Murray Leinster

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Murray Leinster
Murray Leinster.jpg
Born William Fitzgerald Jenkins
(1896-06-16)June 16, 1896
Norfolk, Virginia
Died June 8, 1975(1975-06-08) (aged 78)
Gloucester, Virginia
Pen name Murray Leinster, William Fitzgerald, Louisa Carter Lee, Will F. Jenkins, Fitzgerald Jenkins
Occupation novelist, short story writer
Nationality United States
Genre Fantasy, science fiction, horror fiction, mystery fiction, Western fiction, general pulp fiction

Signature
Website
www.sfsite.com/~silverag/leinster.html
Talents Incorporated book cover

Murray Leinster (June 16, 1896 – June 8, 1975) was a nom de plume of William Fitzgerald Jenkins, an award-winning American writer of science fiction and alternate history. He wrote and published more than 1,500 short stories and articles, 14 movie scripts, and hundreds of radio scripts and television plays.

Writing career[edit]

Leinster was born in Norfolk, Virginia, the son of George B. Jenkins and Mary L. Jenkins. His father was an accountant. Although both parents were born in Virginia, the family lived in Manhattan in 1910, according to the 1910 Federal Census.

He began his career as a freelance writer before World War I; he was two months short of his 20th birthday when his first story, "The Foreigner", appeared in the May 1916 issue of H. L. Mencken's literary magazine The Smart Set. Over the next three years, Leinster published ten more stories in the magazine. During and after World War I, he began appearing in pulp magazines like Argosy, Snappy Stories, and Breezy Stories. He continued to appear regularly in Argosy into the 1950s. When the pulp magazines began to diversify into particular genres in the 1920s, Leinster followed suit, selling jungle stories to Danger Trails, westerns to West and Cowboy Stories, detective stories to Black Mask and Mystery Stories, horror stories to Weird Tales, and even romance stories to Love Story Magazine under the pen name Louisa Carter Lee.

Leinster's first science fiction story, "The Runaway Skyscraper", appeared in the February 22, 1919 issue of Argosy, and was reprinted in the June 1926 issue of Hugo Gernsback's first science fiction magazine, Amazing Stories. In the 1930s, he published several science fiction stories and serials in Amazing and Astounding Stories (the first issue of Astounding included his story "Tanks"). He continued to appear frequently in other genre pulps such as Detective Fiction Weekly and Smashing Western, as well as Collier's Weekly beginning in 1936 and Esquire starting in 1939.[1]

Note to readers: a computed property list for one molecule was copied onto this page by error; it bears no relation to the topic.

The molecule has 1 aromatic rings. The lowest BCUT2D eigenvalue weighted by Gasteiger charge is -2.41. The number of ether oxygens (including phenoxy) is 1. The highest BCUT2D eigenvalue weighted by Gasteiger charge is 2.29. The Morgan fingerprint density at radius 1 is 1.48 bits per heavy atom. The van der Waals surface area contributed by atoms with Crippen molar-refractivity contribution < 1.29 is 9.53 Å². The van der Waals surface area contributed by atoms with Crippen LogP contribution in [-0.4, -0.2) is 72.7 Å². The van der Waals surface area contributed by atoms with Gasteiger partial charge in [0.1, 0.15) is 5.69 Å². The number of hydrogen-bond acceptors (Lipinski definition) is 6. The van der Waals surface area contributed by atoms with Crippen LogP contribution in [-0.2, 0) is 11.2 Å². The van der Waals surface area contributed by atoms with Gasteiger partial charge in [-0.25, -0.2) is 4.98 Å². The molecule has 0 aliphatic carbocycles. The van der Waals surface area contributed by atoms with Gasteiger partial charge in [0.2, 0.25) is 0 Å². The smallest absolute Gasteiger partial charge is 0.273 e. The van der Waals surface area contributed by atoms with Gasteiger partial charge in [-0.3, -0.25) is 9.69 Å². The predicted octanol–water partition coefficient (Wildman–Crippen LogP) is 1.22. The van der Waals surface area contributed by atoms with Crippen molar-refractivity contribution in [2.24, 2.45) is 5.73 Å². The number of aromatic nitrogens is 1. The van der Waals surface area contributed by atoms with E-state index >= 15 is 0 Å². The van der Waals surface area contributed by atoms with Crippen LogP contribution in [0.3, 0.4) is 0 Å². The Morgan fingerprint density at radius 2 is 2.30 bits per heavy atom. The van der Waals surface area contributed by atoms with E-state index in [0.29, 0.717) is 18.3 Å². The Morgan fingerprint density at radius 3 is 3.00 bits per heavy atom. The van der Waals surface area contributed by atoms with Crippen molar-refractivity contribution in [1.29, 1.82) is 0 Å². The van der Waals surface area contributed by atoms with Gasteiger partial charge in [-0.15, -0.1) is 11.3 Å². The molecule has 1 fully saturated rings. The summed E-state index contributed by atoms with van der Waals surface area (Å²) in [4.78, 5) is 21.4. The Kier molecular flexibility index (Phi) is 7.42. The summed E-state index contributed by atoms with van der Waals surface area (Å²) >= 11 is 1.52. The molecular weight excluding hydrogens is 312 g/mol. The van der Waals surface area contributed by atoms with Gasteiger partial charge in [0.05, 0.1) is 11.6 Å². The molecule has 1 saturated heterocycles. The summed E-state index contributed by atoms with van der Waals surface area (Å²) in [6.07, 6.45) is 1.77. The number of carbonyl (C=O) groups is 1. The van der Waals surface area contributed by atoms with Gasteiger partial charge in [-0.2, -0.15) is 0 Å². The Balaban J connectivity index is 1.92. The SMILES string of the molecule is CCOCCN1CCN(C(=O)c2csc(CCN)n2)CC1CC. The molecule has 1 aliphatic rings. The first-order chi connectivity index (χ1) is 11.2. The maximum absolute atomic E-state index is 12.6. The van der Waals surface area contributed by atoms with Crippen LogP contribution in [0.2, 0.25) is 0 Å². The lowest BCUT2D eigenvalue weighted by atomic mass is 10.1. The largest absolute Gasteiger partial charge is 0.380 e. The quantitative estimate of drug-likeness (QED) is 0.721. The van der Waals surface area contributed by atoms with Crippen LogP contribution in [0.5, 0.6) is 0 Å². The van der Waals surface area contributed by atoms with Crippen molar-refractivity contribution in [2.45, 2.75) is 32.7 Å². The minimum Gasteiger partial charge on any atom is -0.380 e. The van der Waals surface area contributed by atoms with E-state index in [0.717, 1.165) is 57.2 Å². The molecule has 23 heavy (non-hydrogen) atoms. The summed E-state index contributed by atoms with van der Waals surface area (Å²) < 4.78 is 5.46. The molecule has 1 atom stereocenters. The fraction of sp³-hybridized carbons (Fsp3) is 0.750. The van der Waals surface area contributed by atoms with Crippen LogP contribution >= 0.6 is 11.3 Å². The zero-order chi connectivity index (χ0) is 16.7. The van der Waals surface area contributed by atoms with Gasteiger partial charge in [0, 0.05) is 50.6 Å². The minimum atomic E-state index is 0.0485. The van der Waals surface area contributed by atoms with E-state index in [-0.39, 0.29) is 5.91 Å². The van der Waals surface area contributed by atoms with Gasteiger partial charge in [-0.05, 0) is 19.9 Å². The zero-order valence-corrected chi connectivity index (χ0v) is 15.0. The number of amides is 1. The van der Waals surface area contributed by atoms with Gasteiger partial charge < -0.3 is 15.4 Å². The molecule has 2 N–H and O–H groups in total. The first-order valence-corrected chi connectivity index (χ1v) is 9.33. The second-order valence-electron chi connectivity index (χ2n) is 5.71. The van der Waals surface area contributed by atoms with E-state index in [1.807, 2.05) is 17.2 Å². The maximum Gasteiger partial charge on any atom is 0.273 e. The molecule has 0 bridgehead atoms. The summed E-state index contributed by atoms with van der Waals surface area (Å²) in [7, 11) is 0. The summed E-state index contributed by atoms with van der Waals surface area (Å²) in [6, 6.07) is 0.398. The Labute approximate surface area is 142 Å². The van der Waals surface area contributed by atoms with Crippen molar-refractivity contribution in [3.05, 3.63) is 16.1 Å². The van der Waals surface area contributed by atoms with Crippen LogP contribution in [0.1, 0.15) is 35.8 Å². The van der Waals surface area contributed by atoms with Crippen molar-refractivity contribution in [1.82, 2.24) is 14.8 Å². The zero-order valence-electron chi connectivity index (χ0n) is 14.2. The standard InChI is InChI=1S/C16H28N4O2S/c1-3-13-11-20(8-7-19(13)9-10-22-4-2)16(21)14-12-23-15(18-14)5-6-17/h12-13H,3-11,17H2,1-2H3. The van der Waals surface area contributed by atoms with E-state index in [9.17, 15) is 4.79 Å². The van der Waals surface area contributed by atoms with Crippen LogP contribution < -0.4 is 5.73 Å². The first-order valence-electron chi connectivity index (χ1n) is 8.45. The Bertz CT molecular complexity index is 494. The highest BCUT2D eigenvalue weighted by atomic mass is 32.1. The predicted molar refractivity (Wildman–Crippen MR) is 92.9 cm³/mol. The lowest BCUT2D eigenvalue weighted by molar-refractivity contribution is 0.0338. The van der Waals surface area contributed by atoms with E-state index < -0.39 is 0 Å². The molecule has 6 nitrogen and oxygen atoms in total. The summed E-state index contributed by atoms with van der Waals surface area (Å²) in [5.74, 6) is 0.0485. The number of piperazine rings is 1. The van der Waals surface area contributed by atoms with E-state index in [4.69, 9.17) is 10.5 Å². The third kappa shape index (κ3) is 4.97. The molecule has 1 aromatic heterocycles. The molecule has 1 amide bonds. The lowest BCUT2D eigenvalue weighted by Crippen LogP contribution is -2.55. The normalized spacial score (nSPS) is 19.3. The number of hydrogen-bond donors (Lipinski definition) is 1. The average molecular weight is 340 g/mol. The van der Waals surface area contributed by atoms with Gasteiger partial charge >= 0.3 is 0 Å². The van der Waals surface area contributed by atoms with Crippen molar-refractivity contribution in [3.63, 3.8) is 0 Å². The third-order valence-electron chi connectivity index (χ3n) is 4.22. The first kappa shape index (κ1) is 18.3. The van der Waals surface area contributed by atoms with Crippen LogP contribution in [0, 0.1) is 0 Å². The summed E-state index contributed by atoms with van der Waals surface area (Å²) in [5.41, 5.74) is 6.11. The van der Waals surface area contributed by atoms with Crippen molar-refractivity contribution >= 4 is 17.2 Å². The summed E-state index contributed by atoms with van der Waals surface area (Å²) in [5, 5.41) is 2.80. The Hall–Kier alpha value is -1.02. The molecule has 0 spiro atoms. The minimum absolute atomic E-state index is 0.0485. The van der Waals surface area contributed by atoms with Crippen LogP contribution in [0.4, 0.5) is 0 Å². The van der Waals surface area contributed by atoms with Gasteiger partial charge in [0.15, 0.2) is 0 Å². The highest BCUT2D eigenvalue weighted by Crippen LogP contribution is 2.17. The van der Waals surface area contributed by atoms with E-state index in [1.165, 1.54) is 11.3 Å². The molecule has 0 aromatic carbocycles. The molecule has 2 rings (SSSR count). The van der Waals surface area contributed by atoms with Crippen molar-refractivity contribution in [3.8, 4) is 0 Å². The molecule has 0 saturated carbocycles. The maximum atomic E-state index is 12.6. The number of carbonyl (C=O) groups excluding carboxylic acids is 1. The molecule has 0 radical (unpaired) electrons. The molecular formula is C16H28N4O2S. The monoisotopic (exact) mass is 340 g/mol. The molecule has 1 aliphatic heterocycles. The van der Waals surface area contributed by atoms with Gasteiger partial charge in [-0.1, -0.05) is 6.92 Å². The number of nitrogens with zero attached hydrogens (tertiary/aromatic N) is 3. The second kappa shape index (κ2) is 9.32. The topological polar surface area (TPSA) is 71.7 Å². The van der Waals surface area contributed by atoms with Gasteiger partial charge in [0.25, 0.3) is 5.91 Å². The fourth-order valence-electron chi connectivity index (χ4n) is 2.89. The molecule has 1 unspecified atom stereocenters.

Leinster is credited with the invention of parallel universe stories. Four years before Jack Williamson's The Legion of Time came out, Leinster published his "Sidewise in Time" in the June 1934 issue of Astounding. Leinster's vision of extraordinary oscillations in time ('sidewise in time') had a long-term impact on other authors, for example Isaac Asimov's "Living Space", "The Red Queen's Race", and The End of Eternity.

Leinster's 1945 novella "First Contact" is also credited as one of the first (if not the first) instances of a universal translator in science fiction.[2]

Leinster was one of the few science fiction writers from the 1930s to survive in the John W. Campbell era of higher writing standards, publishing over three dozen stories in Astounding and Analog under Campbell's editorship. The last story by Leinster in Analog was "Quarantine World" in the November 1966 issue, thirty-six years after his appearance in the premier January 1930 issue.

Murray Leinster's 1946 short story "A Logic Named Joe" contains one of the first descriptions of a computer (called a "logic") in fiction. In the story, Leinster was decades ahead of his time in imagining the Internet. He envisioned logics in every home, linked through a distributed system of servers (called "tanks"), to provide communications, entertainment, data access, and commerce; one character says that "logics are civilization."[3]

After World War II, when both his name and the pulps had achieved a wider acceptance, he would use either "William Fitzgerald", "Fitzgerald Jenkins" or "Will F. Jenkins" as names on stories when "Leinster" had already sold a piece to a particular issue.